Wow, I'm not sure how to describe how I feel about this book but I want to say this first, I LOVE LOVE LOVE this book!

    I read interracial romance story from this era before but not between the Scott born and an ex slave. They couldn't even seen talking, let's alone fall in love, how they can end up loving each other like this and continue to do their detective work?

    This book is honest, raw, exciting, harsh, plenty suspense and it will break your heart but a beautiful forbidden love story too.

    Ms. Cole didn't shy away with her words, they real and made me had to stop often in the middle reading this because it hurts.

    My feeling all over the place right now, this is not an easy read, but then you feel rewarded once you reach the end:)

    I might add something else later on but you probably will enjoy reading this more if you don't peek too many reviews:). And if you love Historical Romance, you MUST read this beautiful love story and if you don't read HR, perhaps you can start with this one, it is not only about romance but it give you a little bit of American history too which is not always a pretty read.

    Btw, I found about this couple whose the case smashed the last slavery law in the USA.

    And here their story, if you interested:)

    This is my honest review, thank you for Netgalley who made me able read this book early:)

    Guess what ladies?

    Alyssa tweet, next is Ewan's book:)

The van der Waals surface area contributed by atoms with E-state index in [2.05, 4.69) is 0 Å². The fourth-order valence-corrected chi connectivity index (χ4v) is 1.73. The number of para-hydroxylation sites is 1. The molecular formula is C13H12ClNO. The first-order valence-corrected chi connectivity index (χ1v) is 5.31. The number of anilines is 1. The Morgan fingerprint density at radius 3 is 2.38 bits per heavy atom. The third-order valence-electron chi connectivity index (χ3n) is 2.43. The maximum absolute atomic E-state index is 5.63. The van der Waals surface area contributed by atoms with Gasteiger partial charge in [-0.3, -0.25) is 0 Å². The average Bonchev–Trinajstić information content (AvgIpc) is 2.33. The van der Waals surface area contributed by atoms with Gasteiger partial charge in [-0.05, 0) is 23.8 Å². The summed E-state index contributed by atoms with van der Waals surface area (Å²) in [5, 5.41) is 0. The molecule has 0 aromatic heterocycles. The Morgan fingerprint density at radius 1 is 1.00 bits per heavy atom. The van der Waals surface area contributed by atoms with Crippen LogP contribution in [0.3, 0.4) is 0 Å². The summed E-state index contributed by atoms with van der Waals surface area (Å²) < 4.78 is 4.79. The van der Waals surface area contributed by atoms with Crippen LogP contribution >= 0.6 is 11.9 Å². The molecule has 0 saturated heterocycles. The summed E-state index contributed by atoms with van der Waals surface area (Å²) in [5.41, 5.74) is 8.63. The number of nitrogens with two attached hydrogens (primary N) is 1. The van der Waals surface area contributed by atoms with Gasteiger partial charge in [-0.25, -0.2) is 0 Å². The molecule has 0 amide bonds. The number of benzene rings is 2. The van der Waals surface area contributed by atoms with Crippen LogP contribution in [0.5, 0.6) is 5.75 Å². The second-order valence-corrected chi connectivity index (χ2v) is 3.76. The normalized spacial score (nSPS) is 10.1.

• K.J. Charles

    Exceptional. A standout example of historical romance as it should be: deeply and solidly grounded in reality, no soft-soaping or viewing the past through Vaseline-smeared lenses, but with a passionate insistence on people's ability to strive for the best in ourselves.

    This book is a blast of rage against America's grotesque and obscene history of racism and abuse. Elle, our heroine, is *bloody furious*, and should be. Black and female, she's sidelined and disregarded by damn near everyone, incl

    Exceptional. A standout example of historical romance as it should be: deeply and solidly grounded in reality, no soft-soaping or viewing the past through Vaseline-smeared lenses, but with a passionate insistence on people's ability to strive for the best in ourselves.

    This book is a blast of rage against America's grotesque and obscene history of racism and abuse. Elle, our heroine, is *bloody furious*, and should be. Black and female, she's sidelined and disregarded by damn near everyone, including the unionists for whom she spies. But her apparent unimportance is her second greatest weapon: the Confederate dunces' refusal to see her as human also means they don't notice her listening to them. (Her greatest weapon is an eidetic memory. This is based on a real black woman spy named Mary Bowser, Cole says. I need that biography.)